All About Jazz needs your help and we have a deal. Pay $20 and we'll hide those six pesky Google ads that appear on every page, plus this box and the slideout box on the right for a full year! You'll also fund website expansion.
Two men are responsible for every sound heard on the avant-leaning Plunge, but this record shouldn't be mistaken for a naked, take-me-as-I-am duo date. Bassist Bruno Raberg and trumpeter Phil Grenadier take full advantage of technology to create piquant aural landscapes that expand and expound on the very nature of man-to-man dialogue.
This pair plunges into the abyss of the mind as they explore themselves, their surroundings, their instruments and their connection to one another, but this isn't all off-the-cuff, on-the-spot construction. The presence of aural overlays and multiple, self-conversant Grenadiers make it clear that deliberation and free improvisation made a pact to get along during this date. Råberg, who is credited for "sound design," sonically sculpts, adds and tweaks all of the aural elements at his disposal, giving greater structure and foundation to music that often exists on the brink of uncertainty; he proves to be a thoughtful architect.
While simple and unadorned dialogue comes into play in select places ("Intersections: Part I-Moving Cycles" and "The Outermost Island"), the majority of this set isn't built around au natural sounds. Liquid tones ride atop semi-waltzing bottoms ("Last Train To Seville"), clipped and curt abstractions come to the foreground ("Five Short Pieces: Suzaku-Vermillion Bird") and layered voices create an atmosphere of harmonic eeriness ("Triangulum"). Elsewhere, diabolical structures meld into the unknown ("Ushas/Quadratic"), agitated bass-as-percussion gives way to a searching horn ("Heartwood") and a grounding bass ostinato provides a foundation for some trumpet painting ("Intersections: Part 3-Sandclock").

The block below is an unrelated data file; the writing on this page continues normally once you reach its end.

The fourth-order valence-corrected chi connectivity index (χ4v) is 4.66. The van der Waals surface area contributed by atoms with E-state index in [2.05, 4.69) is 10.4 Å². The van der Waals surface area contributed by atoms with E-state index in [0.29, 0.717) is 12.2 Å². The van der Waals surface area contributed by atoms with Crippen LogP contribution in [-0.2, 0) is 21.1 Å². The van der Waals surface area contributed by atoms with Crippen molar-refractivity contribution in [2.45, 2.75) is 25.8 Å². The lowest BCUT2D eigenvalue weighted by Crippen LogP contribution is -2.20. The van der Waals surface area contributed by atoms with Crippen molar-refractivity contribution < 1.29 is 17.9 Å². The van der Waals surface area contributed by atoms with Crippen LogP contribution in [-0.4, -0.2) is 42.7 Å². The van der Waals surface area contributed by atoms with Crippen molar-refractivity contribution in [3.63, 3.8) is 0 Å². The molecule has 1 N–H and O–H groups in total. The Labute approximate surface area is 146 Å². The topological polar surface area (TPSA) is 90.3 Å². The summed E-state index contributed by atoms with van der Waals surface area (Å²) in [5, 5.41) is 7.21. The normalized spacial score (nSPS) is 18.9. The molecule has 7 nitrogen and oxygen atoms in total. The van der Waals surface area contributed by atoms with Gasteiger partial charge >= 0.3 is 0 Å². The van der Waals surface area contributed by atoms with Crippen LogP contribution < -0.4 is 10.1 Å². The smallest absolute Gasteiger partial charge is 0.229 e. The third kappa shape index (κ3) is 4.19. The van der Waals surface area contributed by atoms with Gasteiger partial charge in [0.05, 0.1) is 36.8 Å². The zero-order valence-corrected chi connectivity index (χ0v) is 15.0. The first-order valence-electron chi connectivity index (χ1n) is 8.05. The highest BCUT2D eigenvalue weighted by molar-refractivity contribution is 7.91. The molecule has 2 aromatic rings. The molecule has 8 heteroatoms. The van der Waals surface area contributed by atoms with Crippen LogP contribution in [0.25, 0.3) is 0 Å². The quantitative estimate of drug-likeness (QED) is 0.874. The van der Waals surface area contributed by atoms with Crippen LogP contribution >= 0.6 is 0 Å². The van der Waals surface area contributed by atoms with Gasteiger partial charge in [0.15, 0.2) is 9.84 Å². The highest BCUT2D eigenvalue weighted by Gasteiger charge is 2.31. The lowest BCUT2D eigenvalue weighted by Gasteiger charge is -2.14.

Saxophonist Ornette Coleman's "Lonely Woman" served as the inspiration for this outing, so it seems fitting that it's included on the playlist. A sense of despair and isolation runs through this song, which carries greater emotional weight than the rest of the material. Plunge posits that free jazz and focused construction aren't mutually exclusive models. Grenadier and Råberg teach them how to peacefully coexist on this one.
Track Listing: Reveille; Last Train to Seville; Five Short Pieces: Seiryuu- Azure Dragon, Byakko - White Tiger, Suzaku - Vermillion Bird, Genbu - Black Tortoise, Ouryu - Yellow Dragon; Lonely Woman; Heartwood; Ushas/Quadratic; Intersections I - IV: Part 1 - Moving Cycles, Part 2 - Line and Sphere, Part 3 - Sand Clock, Part 4 - Isomorphic; Area 51; The Outermost Island; Triangulum; Lizrael; Intersections V: Part 5 - Being and Time.
Personnel: Phil Grenadier: trumpet; Bruno Råberg: acoustic bass, sound design.
I love jazz because it's so different than pop and has an emotional pull that other music does not have.
I was first exposed to jazz when I saw Dave Brubeck in 1974.
The first jazz record I bought was Bitches Brew by Miles Davis.